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NBS Ready To Provide Data On Available Doctors – Dr. Isiaka Olarenwaju

The director in charge of the real sector and household statistics, National Bureau of Statistics (NBS), Dr. Isiaka Olarenwaju, says only the Statistician-General can answer some questions on the data the NBS release.

Dr. Isiaka Olarenwaju, who heads the real sector and household statistics, National Bureau of Statistics (NBS), says it's the responsibility of sector-based experts to analyse the data the NBS release / Photo credit: Olarenwaju
Dr. Isiaka Olarenwaju, who heads the real sector and household statistics, National Bureau of Statistics (NBS), says it's the responsibility of sector-based experts to analyse the data the NBS release / Photo credit: Olarenwaju

The National Bureau of Statistics just released its most recent labour survey with a state-by-state breakdown on the rate of unemployment. The director in charge of the real sector and household statistics, Dr. Isiaka Olarenwaju, with explains why the survey doesn’t include a sectorial data on unemployment:

From the data released, can you point out the most promising sectors for job creation?

We have released the data. It is not the NBS that solely identifies the sectors. Statistics itself is not a plan. It is only a tool for planning.

Sometimes, we release statistics on areas we are not experts on. The experts in the area will however be able to interpret the data.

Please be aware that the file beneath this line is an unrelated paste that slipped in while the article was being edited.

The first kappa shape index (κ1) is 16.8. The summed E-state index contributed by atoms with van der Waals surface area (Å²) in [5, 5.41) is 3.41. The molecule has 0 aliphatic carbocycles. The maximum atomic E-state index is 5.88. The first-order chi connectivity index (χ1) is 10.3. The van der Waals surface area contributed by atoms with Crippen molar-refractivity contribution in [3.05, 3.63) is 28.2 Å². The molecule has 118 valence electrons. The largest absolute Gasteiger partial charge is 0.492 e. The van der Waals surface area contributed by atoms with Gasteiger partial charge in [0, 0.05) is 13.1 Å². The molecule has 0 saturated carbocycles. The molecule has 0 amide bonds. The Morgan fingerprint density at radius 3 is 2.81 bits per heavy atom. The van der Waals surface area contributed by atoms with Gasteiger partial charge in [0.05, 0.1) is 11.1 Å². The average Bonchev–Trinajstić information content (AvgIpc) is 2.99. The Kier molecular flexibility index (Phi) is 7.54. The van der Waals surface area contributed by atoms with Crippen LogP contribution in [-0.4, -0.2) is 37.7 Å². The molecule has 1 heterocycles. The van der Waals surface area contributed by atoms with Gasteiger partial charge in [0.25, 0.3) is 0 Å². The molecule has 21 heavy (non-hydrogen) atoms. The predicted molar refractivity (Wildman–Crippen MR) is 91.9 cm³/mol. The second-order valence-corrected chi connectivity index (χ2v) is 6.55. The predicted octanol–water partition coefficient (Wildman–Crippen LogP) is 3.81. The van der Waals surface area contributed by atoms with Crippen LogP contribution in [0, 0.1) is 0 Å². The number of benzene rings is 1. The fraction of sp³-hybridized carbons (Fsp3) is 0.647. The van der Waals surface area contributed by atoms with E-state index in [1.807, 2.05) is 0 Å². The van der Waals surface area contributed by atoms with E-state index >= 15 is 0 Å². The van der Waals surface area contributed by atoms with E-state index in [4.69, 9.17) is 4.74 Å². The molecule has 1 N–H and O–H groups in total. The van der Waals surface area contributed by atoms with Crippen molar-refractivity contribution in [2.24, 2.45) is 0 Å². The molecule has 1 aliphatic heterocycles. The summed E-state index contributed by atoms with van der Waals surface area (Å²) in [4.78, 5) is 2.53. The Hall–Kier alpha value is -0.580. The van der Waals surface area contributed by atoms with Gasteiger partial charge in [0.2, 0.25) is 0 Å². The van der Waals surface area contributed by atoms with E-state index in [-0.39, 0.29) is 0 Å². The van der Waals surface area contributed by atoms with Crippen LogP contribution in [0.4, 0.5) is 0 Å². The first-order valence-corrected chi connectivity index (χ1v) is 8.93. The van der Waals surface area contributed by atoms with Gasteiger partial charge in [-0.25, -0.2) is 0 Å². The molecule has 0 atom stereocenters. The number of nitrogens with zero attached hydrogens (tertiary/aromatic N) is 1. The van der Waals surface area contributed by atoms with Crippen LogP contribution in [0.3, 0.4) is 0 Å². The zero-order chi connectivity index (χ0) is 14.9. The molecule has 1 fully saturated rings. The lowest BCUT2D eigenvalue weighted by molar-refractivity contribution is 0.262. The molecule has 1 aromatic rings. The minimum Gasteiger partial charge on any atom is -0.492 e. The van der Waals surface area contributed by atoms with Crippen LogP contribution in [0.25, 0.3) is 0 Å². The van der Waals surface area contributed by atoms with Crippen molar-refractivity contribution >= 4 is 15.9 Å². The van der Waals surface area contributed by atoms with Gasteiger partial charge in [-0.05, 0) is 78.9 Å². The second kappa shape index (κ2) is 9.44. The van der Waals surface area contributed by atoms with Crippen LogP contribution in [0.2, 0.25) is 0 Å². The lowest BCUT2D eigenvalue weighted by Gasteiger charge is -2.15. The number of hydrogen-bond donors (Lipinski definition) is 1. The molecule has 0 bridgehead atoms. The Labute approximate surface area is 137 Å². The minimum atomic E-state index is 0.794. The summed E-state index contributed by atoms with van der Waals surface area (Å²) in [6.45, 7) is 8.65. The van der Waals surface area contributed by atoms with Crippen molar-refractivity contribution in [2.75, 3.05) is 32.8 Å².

For instance, if we release data on economic activity, those who are gurus in economics will know the interpretation.

If, for example, the GDP grew at a negative rate, if it continues for two consecutive quarters, by definition it means the economy is in recession.

It is not a definition in statistics but a definition in economics. So when we give unemployment or employment data based on sector; the data is there.

So it is left for the analysts from different fields to say the data shows A, B, C, and D. It is not good for NBS that released the data to begin to say this is it.

We can only make comment if the data is not understood. We have released the data. We have shown the employment by quarter and by state.

There are gaps in the data. NBS didn’t make any distinction between skilled and unskilled labour. Is there a reason for that?

Who is a skilled labourer? Who is not? Number one, anybody that is working in the area where he is not trained is not skilled in that area.

So, the problem with Nigeria first of all is lack of jobs. If you study most okada riders now, most of them now are educated.

In those days, that profession was left for those who did not go to school or with limited education who could not be offered skillful jobs.

They therefore quickly go for what they can learn within a few days and get their license to operate. But nowadays, you see people with HND, even university graduates because there is no job for them to do.

If you just concentrate on that, you might likely see that over 90 per cent of people working in any sector are not skillful to do that job.